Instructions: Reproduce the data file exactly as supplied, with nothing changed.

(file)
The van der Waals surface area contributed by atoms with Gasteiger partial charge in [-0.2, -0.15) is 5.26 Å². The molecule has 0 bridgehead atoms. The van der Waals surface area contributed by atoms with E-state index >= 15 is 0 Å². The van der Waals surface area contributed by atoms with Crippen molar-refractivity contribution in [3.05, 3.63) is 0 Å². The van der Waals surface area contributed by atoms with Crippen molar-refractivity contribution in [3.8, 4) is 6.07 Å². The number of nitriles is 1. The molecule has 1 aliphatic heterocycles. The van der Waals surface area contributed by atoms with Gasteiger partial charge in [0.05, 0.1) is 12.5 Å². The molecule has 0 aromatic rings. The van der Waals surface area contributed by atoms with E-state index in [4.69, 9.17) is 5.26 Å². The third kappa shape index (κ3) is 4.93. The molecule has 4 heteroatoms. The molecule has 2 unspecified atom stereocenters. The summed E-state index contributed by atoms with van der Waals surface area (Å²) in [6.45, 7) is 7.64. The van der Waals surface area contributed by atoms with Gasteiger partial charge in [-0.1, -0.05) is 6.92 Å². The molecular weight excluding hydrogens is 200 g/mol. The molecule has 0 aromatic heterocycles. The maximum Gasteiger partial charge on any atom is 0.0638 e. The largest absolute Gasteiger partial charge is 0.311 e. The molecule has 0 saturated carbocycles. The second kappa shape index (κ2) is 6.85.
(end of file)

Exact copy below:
The van der Waals surface area contributed by atoms with Gasteiger partial charge in [-0.2, -0.15) is 5.26 Å². The molecule has 0 bridgehead atoms. The van der Waals surface area contributed by atoms with E-state index >= 15 is 0 Å². The van der Waals surface area contributed by atoms with Crippen molar-refractivity contribution in [3.05, 3.63) is 0 Å². The van der Waals surface area contributed by atoms with Crippen molar-refractivity contribution in [3.8, 4) is 6.07 Å². The number of nitriles is 1. The molecule has 1 aliphatic heterocycles. The van der Waals surface area contributed by atoms with Gasteiger partial charge in [0.05, 0.1) is 12.5 Å². The molecule has 0 aromatic rings. The van der Waals surface area contributed by atoms with E-state index in [4.69, 9.17) is 5.26 Å². The third kappa shape index (κ3) is 4.93. The molecule has 4 heteroatoms. The molecule has 2 unspecified atom stereocenters. The summed E-state index contributed by atoms with van der Waals surface area (Å²) in [6.45, 7) is 7.64. The van der Waals surface area contributed by atoms with Gasteiger partial charge in [-0.1, -0.05) is 6.92 Å². The molecular weight excluding hydrogens is 200 g/mol. The molecule has 0 aromatic heterocycles. The maximum Gasteiger partial charge on any atom is 0.0638 e. The largest absolute Gasteiger partial charge is 0.311 e. The molecule has 0 saturated carbocycles. The second kappa shape index (κ2) is 6.85.